European Asylum Support Office (EASO) (May 2015):
- Country of Origin Information Report: Eritrea: Country Focus [text]
- ARC and DCR Comments on the EASO Country of Origin Information Report: Eritrea Country Focus (12 Aug. 2015) [text via Refworld]
Human Rights Council Commission of Inquiry (June 2015):
- Report of the Commission of Inquiry on Human Rights in Eritrea, UN Doc. No. A/HRC/29/42 (UN Human Rights Council, June 2015) [text via Refworld]
- Report of the Detailed Findings of the Commission of Inquiry on Human Rights in Eritrea, UN Doc. No. A/HRC/29/CRP.1 (UN Human Rights Council, June 2015) [text via Refworld]
- Eritrea Rights Report Prompts Protection Rethink (IRIN, 10 June 2015) [text]
- Damning Findings of Commission of Inquiry on Eritrea Require Urgent Response (Amnesty International, 16 June 2015) [text]
UK Home Office (Sept. 2015)
Note: The UK Home Office has re-issued its two reports previously published in March 2015:
- Country Information and Guidance – Eritrea: Illegal Exit [text]
- Country Information and Guidance – Eritrea: National (incl. Military) Service [text]
- The Independent Advisory Group on Country Information has issued a call for tenders to evaluate these reports. The application deadline is 24 September 2015.
Observations about COI collections:
- Refworld has removed the original Danish Immigration Service report from its COI collection on Eritrea, while ecoi.net has retained it (along with links to various critiques) and the updated version issued by the DIS.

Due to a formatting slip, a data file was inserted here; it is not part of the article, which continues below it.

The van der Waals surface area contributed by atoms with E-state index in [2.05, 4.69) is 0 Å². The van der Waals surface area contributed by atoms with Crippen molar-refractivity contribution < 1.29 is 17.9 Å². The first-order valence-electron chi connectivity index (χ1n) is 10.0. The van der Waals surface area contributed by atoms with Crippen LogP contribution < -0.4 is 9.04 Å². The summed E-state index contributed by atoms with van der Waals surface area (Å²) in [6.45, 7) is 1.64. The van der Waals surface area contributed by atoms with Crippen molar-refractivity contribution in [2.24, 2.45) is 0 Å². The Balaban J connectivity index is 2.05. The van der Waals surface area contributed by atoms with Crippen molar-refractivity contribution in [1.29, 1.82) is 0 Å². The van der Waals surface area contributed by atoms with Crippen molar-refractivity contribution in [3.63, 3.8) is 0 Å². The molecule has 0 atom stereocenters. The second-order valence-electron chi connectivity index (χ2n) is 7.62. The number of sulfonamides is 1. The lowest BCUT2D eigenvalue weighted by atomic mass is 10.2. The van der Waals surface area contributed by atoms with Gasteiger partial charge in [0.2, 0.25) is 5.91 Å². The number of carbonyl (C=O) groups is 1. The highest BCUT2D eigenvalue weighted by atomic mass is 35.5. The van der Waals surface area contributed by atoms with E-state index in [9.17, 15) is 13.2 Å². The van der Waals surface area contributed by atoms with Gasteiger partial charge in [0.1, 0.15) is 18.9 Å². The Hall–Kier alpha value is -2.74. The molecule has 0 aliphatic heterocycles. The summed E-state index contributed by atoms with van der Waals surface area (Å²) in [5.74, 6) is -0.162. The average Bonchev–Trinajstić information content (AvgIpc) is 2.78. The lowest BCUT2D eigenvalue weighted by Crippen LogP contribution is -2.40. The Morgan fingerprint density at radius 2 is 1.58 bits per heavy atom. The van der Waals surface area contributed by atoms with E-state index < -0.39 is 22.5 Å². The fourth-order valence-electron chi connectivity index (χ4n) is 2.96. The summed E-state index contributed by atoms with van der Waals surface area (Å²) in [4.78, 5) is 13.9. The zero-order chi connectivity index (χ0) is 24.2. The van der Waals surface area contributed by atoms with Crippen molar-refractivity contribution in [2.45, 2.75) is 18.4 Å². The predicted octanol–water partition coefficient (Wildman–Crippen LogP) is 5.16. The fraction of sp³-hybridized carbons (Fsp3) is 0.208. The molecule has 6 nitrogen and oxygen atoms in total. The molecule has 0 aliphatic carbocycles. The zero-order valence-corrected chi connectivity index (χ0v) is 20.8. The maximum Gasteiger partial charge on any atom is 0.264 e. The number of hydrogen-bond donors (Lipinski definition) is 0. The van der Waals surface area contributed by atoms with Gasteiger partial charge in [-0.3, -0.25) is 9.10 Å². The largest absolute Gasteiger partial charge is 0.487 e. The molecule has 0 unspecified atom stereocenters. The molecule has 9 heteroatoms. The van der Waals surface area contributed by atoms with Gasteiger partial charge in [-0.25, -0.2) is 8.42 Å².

- The UK Home Office provides access only to its most recent country information and guidance on Eritrea (i.e., Sept. 2015), while Refworld and ecoi.net keep all earlier versions of the UK Home Office reports in their collections.
- This raises an interesting question about balancing the need for currency and precedence (when one report supersedes another) and the importance of maintaining a record (to document policy shifts, changes over time, etc.). What is the primary responsibility of the repository?
Original URL of this post: http://fm-cab.blogspot.com/2015/09/thematic-focus-country-of-origin.html
Comment by ACCORD/ecoi.net on this:
This is what we think about the question on the role of COI repositories in this regard:
While ecoi.net aims to provide easy access to high-quality COI, we cannot guarantee the accuracy of the information we gather. We do not corroborate the reports we collect.
We try to minimize the delay between the publication of a report by a source and us adding it to ecoi.net. But we do not remove outdated data.
We see our task in collecting information. It is up to our users to corroborate and assess this information regarding accuracy and currency. Older reports, even out-dated ones, can still be of relevance when a user needs information about the past – either to analyse changes over time, or because the case requires information on what the situation was years ago.
When we learn of some source commenting another source’s report (as was the case for the DIS report on Eritrea), or is superseded by another version, we try to pass this information on to our users by including reciprocal links between the documents concerned.